School by bus stop in Sona
A school next to the bus stop in Sona – complete with barbed wire!

The bus arrived in Santa Catalina just after 6pm and, coincidentally, Darcy, the owner of Coiba House, the B and B, where I was staying, happened to be by the bus stop, so walked with me down the road to his house. Well, was the wait in Sona worth it, or what?! The house sits above the beach and has a beautiful outdoor area overlooking the bay and the beach.

View from the patio in Santa Catalina
View from the patio in Santa Catalina
Sunset in Santa Catalina
Sunset in Santa Catalina

As I arrived, the sun was starting to go down, so I had a very quick shower and spent the rest of the evening on the patio, revelling in it and feeling like I was in heaven. There were a lot of little geckos running around the walls and some very loud noises that I found out later were made by a cycad type insect (very large and fly!). I also had quite a long chat to Darcy and his very bright four year old daughter, who could probably be classified as precocious!

A Canadian family arrived a while later, and I spent some time chatting to them before going to bed. It couldn’t have been a more perfect ending to a very long, hot and sticky day.

Santa Catalina

30 March

I had a very relaxing morning sitting on the patio, observing the comings and goings of the dive boats and people in the bay below the house. The Canadian was in a big hurry to leave this morning so the family hardly had time to enjoy their breakfast and beautiful location before rushing off again. In contrast, I prolonged my departure as long as possible, reading and chatting to Darcy and then booked another 2 nights for the end of the week.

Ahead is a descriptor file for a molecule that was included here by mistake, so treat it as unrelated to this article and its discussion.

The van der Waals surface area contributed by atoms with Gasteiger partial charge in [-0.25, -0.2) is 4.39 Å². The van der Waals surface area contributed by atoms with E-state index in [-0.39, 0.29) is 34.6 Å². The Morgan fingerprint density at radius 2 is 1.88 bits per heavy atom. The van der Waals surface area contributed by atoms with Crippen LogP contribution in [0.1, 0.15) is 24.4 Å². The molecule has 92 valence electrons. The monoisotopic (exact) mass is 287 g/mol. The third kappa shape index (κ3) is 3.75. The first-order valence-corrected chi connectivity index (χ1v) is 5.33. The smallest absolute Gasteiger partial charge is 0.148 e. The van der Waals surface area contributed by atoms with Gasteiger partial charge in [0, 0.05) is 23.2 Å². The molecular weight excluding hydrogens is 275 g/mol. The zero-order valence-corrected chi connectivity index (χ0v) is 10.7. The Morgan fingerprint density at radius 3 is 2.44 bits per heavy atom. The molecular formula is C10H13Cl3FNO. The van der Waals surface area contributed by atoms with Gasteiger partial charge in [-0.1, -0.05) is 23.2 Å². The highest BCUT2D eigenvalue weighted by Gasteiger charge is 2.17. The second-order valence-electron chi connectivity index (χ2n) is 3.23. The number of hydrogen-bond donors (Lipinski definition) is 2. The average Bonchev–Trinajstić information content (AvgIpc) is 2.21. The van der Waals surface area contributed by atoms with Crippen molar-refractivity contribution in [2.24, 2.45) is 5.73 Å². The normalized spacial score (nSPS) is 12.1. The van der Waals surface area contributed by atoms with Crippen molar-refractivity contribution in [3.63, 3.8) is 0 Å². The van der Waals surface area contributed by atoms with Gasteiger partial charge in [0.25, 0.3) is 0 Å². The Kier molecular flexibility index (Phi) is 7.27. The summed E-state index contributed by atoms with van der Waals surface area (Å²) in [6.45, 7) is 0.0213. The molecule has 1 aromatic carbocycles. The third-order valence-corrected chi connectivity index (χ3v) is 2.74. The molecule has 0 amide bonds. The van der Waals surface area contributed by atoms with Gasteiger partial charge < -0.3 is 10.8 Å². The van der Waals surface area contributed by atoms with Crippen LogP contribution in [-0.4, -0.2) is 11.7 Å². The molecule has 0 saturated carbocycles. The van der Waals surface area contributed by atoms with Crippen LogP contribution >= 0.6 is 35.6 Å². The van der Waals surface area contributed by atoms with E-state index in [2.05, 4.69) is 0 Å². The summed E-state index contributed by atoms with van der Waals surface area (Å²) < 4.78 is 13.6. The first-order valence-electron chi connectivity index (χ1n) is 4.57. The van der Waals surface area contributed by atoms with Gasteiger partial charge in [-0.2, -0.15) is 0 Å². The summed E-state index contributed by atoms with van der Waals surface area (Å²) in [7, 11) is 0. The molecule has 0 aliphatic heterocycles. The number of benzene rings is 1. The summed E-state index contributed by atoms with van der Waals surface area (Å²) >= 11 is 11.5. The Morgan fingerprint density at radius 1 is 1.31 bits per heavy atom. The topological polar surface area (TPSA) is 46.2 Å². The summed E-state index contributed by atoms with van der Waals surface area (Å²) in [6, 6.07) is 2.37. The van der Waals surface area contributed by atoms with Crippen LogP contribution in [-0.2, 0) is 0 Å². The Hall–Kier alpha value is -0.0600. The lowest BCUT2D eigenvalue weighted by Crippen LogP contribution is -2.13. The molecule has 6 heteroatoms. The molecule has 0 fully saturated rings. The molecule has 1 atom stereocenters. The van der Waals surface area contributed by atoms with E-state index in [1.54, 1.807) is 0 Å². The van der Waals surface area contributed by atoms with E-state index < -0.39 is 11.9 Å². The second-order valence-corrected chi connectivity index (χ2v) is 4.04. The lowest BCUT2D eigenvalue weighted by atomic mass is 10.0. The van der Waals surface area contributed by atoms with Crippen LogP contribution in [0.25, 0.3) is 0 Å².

Early morning in Santa Catalina
Early morning in Santa Catalina
Patio at Coiba House
Patio at Coiba House

Thomas arrived with a friend and a puppy at about 1pm and drove me to Casa Maya, my next accommodation, still in Santa Catalina.  This is a lovely self contained studio unit but, unfortunately, nowhere near the beach. Tierney, Thomas’s friend, took the dog off to find some internet somewhere, and Thomas and I caught up on what he had been doing and what his plans were.

We then walked down to the beach, which was about 1km away and which wasn’t a particularly pleasant beach. It was right by the river mouth and the tide was high so we couldn’t walk across to the beach on the other side.

The river crossing in Santa Catalina
The river crossing in Santa Catalina
Thomas feeding the puppy
Thomas feeding the puppy

Santa Catalina began its popularity as a surf spot but now seems to be the launching point for boats going out to Coiba island, a National Maritime Park, where the diving and snorkelling are apparently spectacular. Tierney and the puppy joined us for a while and she and I went for a quick swim whilst Thomas teased the dog. The water was warm but the conditions definitely did not compel me to stay in for long.

We walked back to Casa Maya and they went back to Lago Bay, where they were working, dropping me off at the shop on the way. I made one or two vital purchases (coke for the rum and milk for breakfast) and then strolled back to my room, where I did very little for the rest of the evening (just for a change!).